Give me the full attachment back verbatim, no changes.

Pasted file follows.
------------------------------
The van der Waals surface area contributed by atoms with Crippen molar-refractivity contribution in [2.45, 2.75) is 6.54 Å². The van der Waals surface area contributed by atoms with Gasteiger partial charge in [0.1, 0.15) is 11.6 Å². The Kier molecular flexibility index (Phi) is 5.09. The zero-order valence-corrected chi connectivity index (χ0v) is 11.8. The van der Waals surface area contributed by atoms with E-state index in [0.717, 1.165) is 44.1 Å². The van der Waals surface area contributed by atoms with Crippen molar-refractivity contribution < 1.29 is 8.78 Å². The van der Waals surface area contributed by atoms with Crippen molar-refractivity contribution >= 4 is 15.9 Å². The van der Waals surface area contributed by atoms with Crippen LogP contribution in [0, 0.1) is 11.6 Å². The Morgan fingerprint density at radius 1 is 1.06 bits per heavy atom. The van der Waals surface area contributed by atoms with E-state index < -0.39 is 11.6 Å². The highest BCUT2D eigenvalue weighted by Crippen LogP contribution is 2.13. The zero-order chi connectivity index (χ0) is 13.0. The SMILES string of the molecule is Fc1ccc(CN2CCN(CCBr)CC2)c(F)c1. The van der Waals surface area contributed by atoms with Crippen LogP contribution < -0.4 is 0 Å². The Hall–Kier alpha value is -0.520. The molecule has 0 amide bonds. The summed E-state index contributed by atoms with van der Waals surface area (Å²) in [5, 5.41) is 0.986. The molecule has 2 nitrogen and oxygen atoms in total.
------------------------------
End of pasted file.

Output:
The van der Waals surface area contributed by atoms with Crippen molar-refractivity contribution in [2.45, 2.75) is 6.54 Å². The van der Waals surface area contributed by atoms with Gasteiger partial charge in [0.1, 0.15) is 11.6 Å². The Kier molecular flexibility index (Phi) is 5.09. The zero-order valence-corrected chi connectivity index (χ0v) is 11.8. The van der Waals surface area contributed by atoms with E-state index in [0.717, 1.165) is 44.1 Å². The van der Waals surface area contributed by atoms with Crippen molar-refractivity contribution < 1.29 is 8.78 Å². The van der Waals surface area contributed by atoms with Crippen molar-refractivity contribution >= 4 is 15.9 Å². The van der Waals surface area contributed by atoms with Crippen LogP contribution in [0, 0.1) is 11.6 Å². The Morgan fingerprint density at radius 1 is 1.06 bits per heavy atom. The van der Waals surface area contributed by atoms with E-state index < -0.39 is 11.6 Å². The highest BCUT2D eigenvalue weighted by Crippen LogP contribution is 2.13. The zero-order chi connectivity index (χ0) is 13.0. The SMILES string of the molecule is Fc1ccc(CN2CCN(CCBr)CC2)c(F)c1. The van der Waals surface area contributed by atoms with Crippen LogP contribution < -0.4 is 0 Å². The Hall–Kier alpha value is -0.520. The molecule has 0 amide bonds. The summed E-state index contributed by atoms with van der Waals surface area (Å²) in [5, 5.41) is 0.986. The molecule has 2 nitrogen and oxygen atoms in total.